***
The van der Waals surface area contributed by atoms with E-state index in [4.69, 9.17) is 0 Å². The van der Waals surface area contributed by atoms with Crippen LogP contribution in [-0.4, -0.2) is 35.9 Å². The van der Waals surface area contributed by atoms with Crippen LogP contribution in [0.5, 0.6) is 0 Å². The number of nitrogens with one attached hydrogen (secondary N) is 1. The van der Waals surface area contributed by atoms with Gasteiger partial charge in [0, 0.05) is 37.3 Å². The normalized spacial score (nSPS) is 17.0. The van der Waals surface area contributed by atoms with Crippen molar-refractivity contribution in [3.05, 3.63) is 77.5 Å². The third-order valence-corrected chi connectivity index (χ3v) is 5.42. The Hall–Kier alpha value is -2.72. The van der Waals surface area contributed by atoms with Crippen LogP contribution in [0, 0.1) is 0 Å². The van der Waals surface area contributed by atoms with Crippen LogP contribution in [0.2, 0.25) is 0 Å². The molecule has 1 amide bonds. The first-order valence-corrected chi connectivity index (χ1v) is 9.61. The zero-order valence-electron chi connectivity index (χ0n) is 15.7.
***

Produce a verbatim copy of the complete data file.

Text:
The van der Waals surface area contributed by atoms with E-state index in [4.69, 9.17) is 0 Å². The van der Waals surface area contributed by atoms with Crippen LogP contribution in [-0.4, -0.2) is 35.9 Å². The van der Waals surface area contributed by atoms with Crippen LogP contribution in [0.5, 0.6) is 0 Å². The number of nitrogens with one attached hydrogen (secondary N) is 1. The van der Waals surface area contributed by atoms with Gasteiger partial charge in [0, 0.05) is 37.3 Å². The normalized spacial score (nSPS) is 17.0. The van der Waals surface area contributed by atoms with Crippen molar-refractivity contribution in [3.05, 3.63) is 77.5 Å². The third-order valence-corrected chi connectivity index (χ3v) is 5.42. The Hall–Kier alpha value is -2.72. The van der Waals surface area contributed by atoms with Crippen LogP contribution in [0, 0.1) is 0 Å². The van der Waals surface area contributed by atoms with Crippen LogP contribution in [0.2, 0.25) is 0 Å². The molecule has 1 amide bonds. The first-order valence-corrected chi connectivity index (χ1v) is 9.61. The zero-order valence-electron chi connectivity index (χ0n) is 15.7.